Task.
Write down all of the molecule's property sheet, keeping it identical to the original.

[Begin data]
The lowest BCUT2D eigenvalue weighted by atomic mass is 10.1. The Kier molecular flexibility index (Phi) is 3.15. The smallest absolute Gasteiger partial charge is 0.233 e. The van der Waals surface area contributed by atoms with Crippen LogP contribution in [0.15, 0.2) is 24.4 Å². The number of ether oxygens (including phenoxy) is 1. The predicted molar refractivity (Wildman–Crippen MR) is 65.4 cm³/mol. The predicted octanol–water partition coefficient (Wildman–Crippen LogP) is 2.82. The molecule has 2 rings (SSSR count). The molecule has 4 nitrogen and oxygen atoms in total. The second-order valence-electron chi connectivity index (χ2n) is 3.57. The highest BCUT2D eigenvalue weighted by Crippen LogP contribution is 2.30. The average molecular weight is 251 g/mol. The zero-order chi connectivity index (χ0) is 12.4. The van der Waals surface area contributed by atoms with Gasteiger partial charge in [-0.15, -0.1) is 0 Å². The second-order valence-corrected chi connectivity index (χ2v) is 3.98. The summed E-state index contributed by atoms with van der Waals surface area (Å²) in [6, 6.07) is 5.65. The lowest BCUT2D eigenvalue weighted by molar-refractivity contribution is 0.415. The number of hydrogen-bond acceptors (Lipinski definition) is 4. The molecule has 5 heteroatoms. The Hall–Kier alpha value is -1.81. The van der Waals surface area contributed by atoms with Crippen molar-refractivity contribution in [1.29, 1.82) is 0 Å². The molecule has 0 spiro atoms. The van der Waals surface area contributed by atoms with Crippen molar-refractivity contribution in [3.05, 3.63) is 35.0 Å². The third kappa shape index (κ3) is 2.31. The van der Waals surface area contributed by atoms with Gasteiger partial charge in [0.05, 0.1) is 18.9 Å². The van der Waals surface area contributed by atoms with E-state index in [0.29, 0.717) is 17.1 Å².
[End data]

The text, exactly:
The lowest BCUT2D eigenvalue weighted by atomic mass is 10.1. The Kier molecular flexibility index (Phi) is 3.15. The smallest absolute Gasteiger partial charge is 0.233 e. The van der Waals surface area contributed by atoms with Crippen LogP contribution in [0.15, 0.2) is 24.4 Å². The number of ether oxygens (including phenoxy) is 1. The predicted molar refractivity (Wildman–Crippen MR) is 65.4 cm³/mol. The predicted octanol–water partition coefficient (Wildman–Crippen LogP) is 2.82. The molecule has 2 rings (SSSR count). The molecule has 4 nitrogen and oxygen atoms in total. The second-order valence-electron chi connectivity index (χ2n) is 3.57. The highest BCUT2D eigenvalue weighted by Crippen LogP contribution is 2.30. The average molecular weight is 251 g/mol. The zero-order chi connectivity index (χ0) is 12.4. The van der Waals surface area contributed by atoms with Gasteiger partial charge in [-0.15, -0.1) is 0 Å². The second-order valence-corrected chi connectivity index (χ2v) is 3.98. The summed E-state index contributed by atoms with van der Waals surface area (Å²) in [6, 6.07) is 5.65. The lowest BCUT2D eigenvalue weighted by molar-refractivity contribution is 0.415. The number of hydrogen-bond acceptors (Lipinski definition) is 4. The molecule has 5 heteroatoms. The Hall–Kier alpha value is -1.81. The van der Waals surface area contributed by atoms with Crippen molar-refractivity contribution in [1.29, 1.82) is 0 Å². The molecule has 0 spiro atoms. The van der Waals surface area contributed by atoms with Crippen molar-refractivity contribution in [3.05, 3.63) is 35.0 Å². The third kappa shape index (κ3) is 2.31. The van der Waals surface area contributed by atoms with Gasteiger partial charge in [0.05, 0.1) is 18.9 Å². The van der Waals surface area contributed by atoms with E-state index in [0.29, 0.717) is 17.1 Å².